This is a very subtle yet beautiful extension of logic. We're looking at formations that could potentially be X-Wings but have a corner that's not quite right. In an X-Wing we are looking for four cells in a rectangle which contain a candidate N that exists just twice in either the two rows that form the rectangle or the two columns. Our Finned version is still a rectangle but it has extra candidates of the number in question that prevent one of the two pairs we need from existing.

Let’s look at the distribution of 8 candidates on the board in Figure 1. We have a potential X-Wing marked with the green X. The two blue lines show the top pair of 8s and the potential pair of 8s on the bottom row, F. It’s not a real X-Wing because two cells have gotten in the way. These are the green +8s marked in F8 and F9. If these cells didn’t exist, we’d be able to eliminate 8s in columns 1 and 7 (marked with a green strike-out line).

These +8 cells are the “fin”. The “fin” or “fillet” rule goes as follows:

It's important to remember we can only have one fin at a time!

In our example, the -8 is the only cell that shares a box with the +8 cells. It would have been eliminated anyway if the X-Wing were real. However, none of the other X-Wing eliminations are valid.

In our example, the -8 is the only cell that shares a box with the +8 cells. It would have been eliminated anyway if the X-Wing were real. However, none of the other X-Wing eliminations are valid.

Turning to a real example, consider the potential X-Wing on 7 marked in yellow in Figure 2. We would dearly like to remove all the 7s marked with a green circle. However, the are extra 7s in box 9, marked in green. These are the fin cells. But the fin rule allows us to remove the 7 on H9 at least (red circle).

Now there is more to the idea of Finned X-Wings as I demonstrate in this example.

It so happens, that when using the "fin" or “filleting” rule, it is permissible for the X-Wing to be missing a corner in the finned box. The logic can still be applied! It's going to be fun to explain how and why it works, but first lets look at the example on the right.

We are looking at candidate 4. The fin is again marked in green but the corner of the X-Wing missing. There is no 4 at D6 - which so happens to be a clue, and therefore was never a candidate 4 there at any time! But it doesn't matter, we can remove the 4s from E6 and F6 because they are in the same box as the fin and the potential X-Wing eliminates in the columns in this example.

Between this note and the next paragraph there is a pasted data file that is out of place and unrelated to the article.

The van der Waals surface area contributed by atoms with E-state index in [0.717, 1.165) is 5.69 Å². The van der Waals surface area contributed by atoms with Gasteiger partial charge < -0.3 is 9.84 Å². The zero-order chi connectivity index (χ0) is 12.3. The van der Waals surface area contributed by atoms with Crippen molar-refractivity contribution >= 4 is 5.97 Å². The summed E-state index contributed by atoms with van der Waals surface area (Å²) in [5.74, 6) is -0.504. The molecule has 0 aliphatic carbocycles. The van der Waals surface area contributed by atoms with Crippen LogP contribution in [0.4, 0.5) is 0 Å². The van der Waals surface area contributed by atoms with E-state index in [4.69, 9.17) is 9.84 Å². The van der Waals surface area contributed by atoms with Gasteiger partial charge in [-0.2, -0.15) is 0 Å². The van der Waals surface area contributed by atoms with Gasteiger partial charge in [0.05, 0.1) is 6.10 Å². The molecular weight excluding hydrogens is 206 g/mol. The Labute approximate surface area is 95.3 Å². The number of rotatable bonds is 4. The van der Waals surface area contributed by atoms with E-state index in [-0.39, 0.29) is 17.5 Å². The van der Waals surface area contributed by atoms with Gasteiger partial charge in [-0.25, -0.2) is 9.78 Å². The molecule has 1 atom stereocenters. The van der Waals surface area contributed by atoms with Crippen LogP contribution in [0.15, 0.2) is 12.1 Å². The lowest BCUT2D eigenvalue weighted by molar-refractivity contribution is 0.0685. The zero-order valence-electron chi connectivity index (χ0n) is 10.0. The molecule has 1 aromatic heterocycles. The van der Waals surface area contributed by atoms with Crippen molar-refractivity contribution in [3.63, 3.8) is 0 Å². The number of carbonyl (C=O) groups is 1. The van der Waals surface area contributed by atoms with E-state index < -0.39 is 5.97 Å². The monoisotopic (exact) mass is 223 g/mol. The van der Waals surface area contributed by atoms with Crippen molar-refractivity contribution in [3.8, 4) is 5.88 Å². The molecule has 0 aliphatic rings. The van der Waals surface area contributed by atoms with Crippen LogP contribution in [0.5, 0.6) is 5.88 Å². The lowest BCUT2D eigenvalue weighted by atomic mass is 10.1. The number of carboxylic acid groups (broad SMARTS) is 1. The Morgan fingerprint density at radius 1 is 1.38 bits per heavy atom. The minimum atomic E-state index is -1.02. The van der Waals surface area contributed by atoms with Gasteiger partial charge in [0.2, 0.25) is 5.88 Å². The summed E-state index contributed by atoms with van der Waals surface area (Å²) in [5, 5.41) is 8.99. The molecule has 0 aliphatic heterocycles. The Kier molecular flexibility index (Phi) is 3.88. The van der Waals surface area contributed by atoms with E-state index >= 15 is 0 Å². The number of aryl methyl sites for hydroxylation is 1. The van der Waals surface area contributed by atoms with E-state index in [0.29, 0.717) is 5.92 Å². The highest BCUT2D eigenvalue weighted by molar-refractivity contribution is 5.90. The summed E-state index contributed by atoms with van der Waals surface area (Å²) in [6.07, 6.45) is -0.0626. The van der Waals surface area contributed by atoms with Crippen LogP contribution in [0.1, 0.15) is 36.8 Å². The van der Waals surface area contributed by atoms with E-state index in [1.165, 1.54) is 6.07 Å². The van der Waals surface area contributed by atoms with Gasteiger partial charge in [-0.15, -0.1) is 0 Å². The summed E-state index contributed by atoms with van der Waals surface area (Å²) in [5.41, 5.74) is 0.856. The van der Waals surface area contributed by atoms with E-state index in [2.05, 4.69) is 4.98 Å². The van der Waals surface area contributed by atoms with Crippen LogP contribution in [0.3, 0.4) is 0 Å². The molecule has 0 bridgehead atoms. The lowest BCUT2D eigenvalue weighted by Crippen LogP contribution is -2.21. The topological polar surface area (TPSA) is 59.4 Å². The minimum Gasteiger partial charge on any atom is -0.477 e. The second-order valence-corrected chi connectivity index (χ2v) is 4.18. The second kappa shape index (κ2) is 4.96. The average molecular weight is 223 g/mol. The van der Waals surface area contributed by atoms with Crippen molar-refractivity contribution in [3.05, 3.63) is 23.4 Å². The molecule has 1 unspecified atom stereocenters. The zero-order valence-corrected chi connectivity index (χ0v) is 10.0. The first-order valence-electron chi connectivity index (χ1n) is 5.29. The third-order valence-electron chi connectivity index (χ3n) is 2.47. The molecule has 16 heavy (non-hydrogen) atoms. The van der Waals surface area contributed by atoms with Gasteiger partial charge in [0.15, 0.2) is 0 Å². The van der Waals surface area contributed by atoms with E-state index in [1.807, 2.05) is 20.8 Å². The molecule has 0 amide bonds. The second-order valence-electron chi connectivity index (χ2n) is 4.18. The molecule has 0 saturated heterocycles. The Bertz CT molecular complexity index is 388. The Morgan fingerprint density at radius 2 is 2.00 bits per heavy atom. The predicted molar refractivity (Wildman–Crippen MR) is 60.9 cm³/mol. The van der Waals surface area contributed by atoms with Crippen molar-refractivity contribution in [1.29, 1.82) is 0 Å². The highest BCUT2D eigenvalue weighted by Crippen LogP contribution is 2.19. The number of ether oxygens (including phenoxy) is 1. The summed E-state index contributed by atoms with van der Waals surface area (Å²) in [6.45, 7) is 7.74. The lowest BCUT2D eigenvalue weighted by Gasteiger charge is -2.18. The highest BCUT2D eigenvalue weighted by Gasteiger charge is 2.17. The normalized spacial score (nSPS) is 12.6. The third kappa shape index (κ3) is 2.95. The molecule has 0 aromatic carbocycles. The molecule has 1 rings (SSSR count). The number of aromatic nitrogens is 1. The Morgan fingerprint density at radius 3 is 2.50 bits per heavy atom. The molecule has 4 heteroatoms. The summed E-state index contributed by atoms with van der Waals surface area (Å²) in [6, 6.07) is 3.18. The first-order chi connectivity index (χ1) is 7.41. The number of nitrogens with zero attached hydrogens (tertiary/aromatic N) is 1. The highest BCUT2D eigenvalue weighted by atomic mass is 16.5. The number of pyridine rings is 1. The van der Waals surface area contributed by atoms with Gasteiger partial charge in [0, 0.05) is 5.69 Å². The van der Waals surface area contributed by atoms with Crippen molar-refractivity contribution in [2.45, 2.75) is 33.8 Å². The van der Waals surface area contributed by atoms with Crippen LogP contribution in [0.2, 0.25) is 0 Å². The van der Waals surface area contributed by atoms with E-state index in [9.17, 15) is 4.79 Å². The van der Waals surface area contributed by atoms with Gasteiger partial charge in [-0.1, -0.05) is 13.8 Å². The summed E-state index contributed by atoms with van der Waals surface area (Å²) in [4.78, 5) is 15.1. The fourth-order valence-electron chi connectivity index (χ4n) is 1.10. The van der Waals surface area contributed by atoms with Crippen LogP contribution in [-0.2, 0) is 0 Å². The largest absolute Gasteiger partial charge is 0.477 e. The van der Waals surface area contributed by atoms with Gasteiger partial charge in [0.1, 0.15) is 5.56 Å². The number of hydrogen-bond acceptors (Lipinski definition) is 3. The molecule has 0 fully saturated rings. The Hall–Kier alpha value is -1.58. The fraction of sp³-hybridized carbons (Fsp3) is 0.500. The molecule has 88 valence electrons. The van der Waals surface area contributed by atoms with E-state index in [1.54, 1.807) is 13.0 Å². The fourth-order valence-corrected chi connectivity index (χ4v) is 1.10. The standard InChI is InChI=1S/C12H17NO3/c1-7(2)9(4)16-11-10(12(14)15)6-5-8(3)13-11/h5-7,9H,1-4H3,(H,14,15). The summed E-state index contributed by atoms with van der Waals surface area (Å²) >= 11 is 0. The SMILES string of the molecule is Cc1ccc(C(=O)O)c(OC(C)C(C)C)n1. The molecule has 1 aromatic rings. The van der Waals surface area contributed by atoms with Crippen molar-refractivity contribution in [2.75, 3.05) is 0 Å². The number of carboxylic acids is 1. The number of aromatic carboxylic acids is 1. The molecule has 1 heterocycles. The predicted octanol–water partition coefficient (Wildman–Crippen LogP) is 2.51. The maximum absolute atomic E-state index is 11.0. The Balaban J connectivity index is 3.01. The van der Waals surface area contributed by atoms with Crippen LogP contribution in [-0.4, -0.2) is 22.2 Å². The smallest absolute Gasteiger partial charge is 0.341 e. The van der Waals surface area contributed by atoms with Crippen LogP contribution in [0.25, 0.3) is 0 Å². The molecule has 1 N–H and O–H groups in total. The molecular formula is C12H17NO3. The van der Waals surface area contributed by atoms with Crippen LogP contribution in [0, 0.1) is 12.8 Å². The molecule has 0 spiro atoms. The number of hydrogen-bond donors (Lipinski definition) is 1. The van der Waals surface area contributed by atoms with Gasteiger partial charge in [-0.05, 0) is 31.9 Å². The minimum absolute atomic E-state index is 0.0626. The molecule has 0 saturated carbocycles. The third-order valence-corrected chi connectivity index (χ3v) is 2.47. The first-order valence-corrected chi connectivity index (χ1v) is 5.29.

Where the Finned X-Wing is missing the candidate in the finned box, the type is called a Sashimi Finned X-Wing.

It so happens, that when using the "fin" or “filleting” rule, it is permissible for the X-Wing to be missing a corner in the finned box. The logic can still be applied! It's going to be fun to explain how and why it works, but first lets look at the example on the right.

We are looking at candidate 4. The fin is again marked in green but the corner of the X-Wing missing. There is no 4 at D6 - which so happens to be a clue, and therefore was never a candidate 4 there at any time! But it doesn't matter, we can remove the 4s from E6 and F6 because they are in the same box as the fin and the potential X-Wing eliminates in the columns in this example.

Where the Finned X-Wing is missing the candidate in the finned box, the type is called a Sashimi Finned X-Wing.

It is possible to consider this example in another way. Either there will be a 4 in D9 or there will be a 4 in one of the two cells {D4,D5}. If the later then the 4s in E6/F6 must go (same box situation) or the 4 in D9 forces a chain giving us 6 in H9 and 4 in H6 - which also eliminates the 4s in E6/F6.

## Comments

Comments Talk## Thursday 2-Apr-2015

## ... by: Ate no basil

Is it *required* that the fin be immediately adjacent to a corner of the x-wing?For example, in the 4s example, could the fin be in D3 and D4? (rather than D4 and D5)